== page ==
Subscribe to our newsletter for our must-see exhibitions, artists, events and more here
Shop William Kentridge Prints here

Feature on Lindokuhle Sobekwa's new book 'I Carry Her Photo With Me'

Lindokuhle Sobekwa has made a moving attempt to retrace the steps of a sibling, now dead, whose decade-long absence left a hole at his family’s heart

When the photographer Lindokuhle Sobekwa was six years old, his half-sister Ziyanda disappeared. On the day in question, the siblings had had a fight, Ziyanda, who was about to turn 13, having demanded that he hand over some money he’d been given by his father. Lindo refused, and ran away, and his rebellious sister duly chased after him. But then, disaster. He wasn’t concentrating on the traffic; a car hit him, an accident that broke his spine. He would spend the next three months in hospital. Ziyanda, though, kept on running, not even stopping to check up on him. It would be 11 years before he saw her again.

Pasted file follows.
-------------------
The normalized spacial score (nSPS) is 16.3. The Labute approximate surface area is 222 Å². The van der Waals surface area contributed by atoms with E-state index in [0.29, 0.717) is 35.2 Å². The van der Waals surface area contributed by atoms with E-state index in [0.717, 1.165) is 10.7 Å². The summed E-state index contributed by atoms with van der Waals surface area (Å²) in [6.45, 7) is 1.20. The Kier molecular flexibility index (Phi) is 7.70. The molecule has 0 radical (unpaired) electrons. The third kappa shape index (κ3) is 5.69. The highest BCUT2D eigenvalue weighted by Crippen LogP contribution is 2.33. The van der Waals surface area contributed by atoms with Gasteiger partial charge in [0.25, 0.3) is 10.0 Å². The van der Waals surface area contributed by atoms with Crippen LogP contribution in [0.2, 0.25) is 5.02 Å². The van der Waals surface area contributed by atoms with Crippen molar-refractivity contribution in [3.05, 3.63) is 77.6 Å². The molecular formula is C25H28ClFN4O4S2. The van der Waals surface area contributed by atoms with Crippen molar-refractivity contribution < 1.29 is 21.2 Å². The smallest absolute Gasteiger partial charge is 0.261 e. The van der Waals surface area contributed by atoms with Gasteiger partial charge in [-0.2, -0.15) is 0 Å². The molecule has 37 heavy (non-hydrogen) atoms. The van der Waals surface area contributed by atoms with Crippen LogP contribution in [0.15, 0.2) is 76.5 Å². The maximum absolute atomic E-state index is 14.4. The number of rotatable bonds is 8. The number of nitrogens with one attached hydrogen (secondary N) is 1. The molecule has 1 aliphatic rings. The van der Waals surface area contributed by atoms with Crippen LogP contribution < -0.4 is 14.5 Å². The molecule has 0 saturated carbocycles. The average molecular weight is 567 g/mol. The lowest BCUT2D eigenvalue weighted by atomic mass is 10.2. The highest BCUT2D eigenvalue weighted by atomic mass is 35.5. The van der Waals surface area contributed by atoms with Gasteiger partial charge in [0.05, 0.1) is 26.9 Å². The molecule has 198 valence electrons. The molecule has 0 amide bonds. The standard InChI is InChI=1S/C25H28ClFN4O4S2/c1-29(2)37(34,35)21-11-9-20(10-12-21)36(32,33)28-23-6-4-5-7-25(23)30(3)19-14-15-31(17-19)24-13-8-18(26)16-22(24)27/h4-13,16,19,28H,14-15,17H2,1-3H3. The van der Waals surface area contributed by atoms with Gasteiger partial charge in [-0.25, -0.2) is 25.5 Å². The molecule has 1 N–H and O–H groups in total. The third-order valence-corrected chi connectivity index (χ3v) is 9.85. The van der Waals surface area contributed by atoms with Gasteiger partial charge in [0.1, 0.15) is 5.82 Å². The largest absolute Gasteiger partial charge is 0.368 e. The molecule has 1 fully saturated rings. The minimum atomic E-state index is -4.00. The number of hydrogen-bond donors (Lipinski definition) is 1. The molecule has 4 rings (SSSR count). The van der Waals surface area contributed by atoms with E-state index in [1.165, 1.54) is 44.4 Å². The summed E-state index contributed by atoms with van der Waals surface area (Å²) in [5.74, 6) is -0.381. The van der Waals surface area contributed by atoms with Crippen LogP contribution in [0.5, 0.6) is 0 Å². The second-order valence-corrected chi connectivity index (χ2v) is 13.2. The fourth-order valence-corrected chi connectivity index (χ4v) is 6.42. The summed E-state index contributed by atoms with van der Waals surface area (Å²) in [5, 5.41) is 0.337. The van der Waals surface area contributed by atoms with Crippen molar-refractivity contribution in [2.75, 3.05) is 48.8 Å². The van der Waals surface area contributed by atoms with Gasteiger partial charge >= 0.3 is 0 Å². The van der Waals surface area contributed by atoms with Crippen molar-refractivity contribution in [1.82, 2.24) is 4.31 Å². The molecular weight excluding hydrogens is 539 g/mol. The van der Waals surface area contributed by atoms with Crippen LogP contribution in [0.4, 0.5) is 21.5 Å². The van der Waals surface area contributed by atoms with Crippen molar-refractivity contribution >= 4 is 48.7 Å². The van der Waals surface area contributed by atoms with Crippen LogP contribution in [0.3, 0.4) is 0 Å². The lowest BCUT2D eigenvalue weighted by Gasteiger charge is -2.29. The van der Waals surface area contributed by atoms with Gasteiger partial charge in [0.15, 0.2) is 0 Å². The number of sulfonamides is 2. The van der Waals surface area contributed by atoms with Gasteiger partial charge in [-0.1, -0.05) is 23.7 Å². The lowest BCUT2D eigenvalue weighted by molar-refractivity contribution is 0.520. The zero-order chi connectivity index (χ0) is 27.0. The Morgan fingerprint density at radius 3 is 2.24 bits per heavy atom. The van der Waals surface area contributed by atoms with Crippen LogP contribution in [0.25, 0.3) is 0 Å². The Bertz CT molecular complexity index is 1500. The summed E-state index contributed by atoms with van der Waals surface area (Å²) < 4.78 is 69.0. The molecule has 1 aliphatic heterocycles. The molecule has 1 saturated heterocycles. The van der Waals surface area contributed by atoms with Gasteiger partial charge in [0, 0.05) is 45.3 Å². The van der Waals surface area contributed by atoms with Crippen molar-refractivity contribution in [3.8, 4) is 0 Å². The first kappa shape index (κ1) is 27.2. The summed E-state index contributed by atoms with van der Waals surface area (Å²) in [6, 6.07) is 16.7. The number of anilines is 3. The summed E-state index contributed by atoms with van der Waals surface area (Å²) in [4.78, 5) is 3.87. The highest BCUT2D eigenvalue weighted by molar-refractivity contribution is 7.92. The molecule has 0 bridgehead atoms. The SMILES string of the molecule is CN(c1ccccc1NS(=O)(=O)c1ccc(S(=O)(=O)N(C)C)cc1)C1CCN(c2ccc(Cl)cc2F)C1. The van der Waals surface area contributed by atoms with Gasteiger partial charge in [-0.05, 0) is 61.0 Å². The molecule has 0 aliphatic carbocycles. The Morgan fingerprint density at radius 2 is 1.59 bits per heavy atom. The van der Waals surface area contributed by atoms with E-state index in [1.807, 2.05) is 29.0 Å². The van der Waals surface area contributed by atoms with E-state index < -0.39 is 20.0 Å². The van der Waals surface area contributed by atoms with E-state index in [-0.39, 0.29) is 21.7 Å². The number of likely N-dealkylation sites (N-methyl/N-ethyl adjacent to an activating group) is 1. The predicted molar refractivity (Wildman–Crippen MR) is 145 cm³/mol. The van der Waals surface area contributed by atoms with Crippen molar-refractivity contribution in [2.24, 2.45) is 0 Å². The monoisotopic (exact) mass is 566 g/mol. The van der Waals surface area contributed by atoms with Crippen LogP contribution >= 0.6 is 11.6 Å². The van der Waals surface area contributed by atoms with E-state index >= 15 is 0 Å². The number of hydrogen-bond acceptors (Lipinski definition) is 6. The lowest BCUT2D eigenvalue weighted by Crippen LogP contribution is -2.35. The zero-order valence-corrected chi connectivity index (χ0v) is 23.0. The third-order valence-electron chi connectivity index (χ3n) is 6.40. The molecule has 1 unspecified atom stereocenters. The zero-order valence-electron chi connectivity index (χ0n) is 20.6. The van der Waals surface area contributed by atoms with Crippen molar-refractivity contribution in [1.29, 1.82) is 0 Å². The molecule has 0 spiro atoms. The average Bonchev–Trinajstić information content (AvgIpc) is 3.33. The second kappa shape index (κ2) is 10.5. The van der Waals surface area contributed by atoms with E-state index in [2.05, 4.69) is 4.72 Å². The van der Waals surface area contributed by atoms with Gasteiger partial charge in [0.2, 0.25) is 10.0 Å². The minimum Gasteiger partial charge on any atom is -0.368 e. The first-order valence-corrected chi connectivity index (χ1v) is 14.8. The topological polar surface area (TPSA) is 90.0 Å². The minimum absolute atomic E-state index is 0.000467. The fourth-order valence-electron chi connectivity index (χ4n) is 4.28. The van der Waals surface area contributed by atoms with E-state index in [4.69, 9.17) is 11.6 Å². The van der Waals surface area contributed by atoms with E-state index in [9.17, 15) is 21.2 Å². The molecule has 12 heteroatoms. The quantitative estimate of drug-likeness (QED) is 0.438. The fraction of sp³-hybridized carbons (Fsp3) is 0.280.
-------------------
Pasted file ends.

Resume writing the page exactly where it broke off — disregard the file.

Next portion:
No one in the family knew where she was until, in 2013, Lindo’s mother discovered that she was living in a hostel not far from the family’s shack in Thokoza, a township east of Johannesburg. She was very ill, and there were scars on her back, but now she came home at last, no longer the wild girl of old. Her brother was angry. He had a lot of questions. But the two of them didn’t talk much. She needed to rest, and something told Lindo, then about to finish secondary school, that he should tread carefully.

Read here